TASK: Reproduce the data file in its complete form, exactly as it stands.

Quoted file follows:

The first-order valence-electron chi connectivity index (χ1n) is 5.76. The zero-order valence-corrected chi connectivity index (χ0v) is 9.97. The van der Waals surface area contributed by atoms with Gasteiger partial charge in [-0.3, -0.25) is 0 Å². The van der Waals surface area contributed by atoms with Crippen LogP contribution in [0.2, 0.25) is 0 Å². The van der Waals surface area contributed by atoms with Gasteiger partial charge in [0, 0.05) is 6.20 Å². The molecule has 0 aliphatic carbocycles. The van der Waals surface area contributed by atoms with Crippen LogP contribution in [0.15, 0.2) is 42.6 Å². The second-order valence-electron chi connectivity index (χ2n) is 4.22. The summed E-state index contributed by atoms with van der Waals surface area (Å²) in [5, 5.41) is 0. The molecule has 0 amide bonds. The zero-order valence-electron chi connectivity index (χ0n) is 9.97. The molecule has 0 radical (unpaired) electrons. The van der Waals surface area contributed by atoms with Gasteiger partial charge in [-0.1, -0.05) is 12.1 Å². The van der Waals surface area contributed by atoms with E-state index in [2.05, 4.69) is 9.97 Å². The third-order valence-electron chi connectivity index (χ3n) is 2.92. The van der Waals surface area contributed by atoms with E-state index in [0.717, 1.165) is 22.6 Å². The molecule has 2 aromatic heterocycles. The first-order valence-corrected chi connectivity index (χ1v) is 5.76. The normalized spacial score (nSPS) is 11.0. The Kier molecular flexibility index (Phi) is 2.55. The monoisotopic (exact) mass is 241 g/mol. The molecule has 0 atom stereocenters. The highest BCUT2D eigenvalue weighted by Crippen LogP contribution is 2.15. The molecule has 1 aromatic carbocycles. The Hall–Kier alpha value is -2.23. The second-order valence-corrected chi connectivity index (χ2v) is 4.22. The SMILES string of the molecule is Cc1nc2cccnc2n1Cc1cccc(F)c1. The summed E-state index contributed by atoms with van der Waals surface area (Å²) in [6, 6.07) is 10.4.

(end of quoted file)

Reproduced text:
The first-order valence-electron chi connectivity index (χ1n) is 5.76. The zero-order valence-corrected chi connectivity index (χ0v) is 9.97. The van der Waals surface area contributed by atoms with Gasteiger partial charge in [-0.3, -0.25) is 0 Å². The van der Waals surface area contributed by atoms with Crippen LogP contribution in [0.2, 0.25) is 0 Å². The van der Waals surface area contributed by atoms with Gasteiger partial charge in [0, 0.05) is 6.20 Å². The molecule has 0 aliphatic carbocycles. The van der Waals surface area contributed by atoms with Crippen LogP contribution in [0.15, 0.2) is 42.6 Å². The second-order valence-electron chi connectivity index (χ2n) is 4.22. The summed E-state index contributed by atoms with van der Waals surface area (Å²) in [5, 5.41) is 0. The molecule has 0 amide bonds. The zero-order valence-electron chi connectivity index (χ0n) is 9.97. The molecule has 0 radical (unpaired) electrons. The van der Waals surface area contributed by atoms with Gasteiger partial charge in [-0.1, -0.05) is 12.1 Å². The van der Waals surface area contributed by atoms with E-state index in [2.05, 4.69) is 9.97 Å². The third-order valence-electron chi connectivity index (χ3n) is 2.92. The van der Waals surface area contributed by atoms with E-state index in [0.717, 1.165) is 22.6 Å². The molecule has 2 aromatic heterocycles. The first-order valence-corrected chi connectivity index (χ1v) is 5.76. The normalized spacial score (nSPS) is 11.0. The Kier molecular flexibility index (Phi) is 2.55. The monoisotopic (exact) mass is 241 g/mol. The molecule has 0 atom stereocenters. The highest BCUT2D eigenvalue weighted by Crippen LogP contribution is 2.15. The molecule has 1 aromatic carbocycles. The Hall–Kier alpha value is -2.23. The second-order valence-corrected chi connectivity index (χ2v) is 4.22. The SMILES string of the molecule is Cc1nc2cccnc2n1Cc1cccc(F)c1. The summed E-state index contributed by atoms with van der Waals surface area (Å²) in [6, 6.07) is 10.4.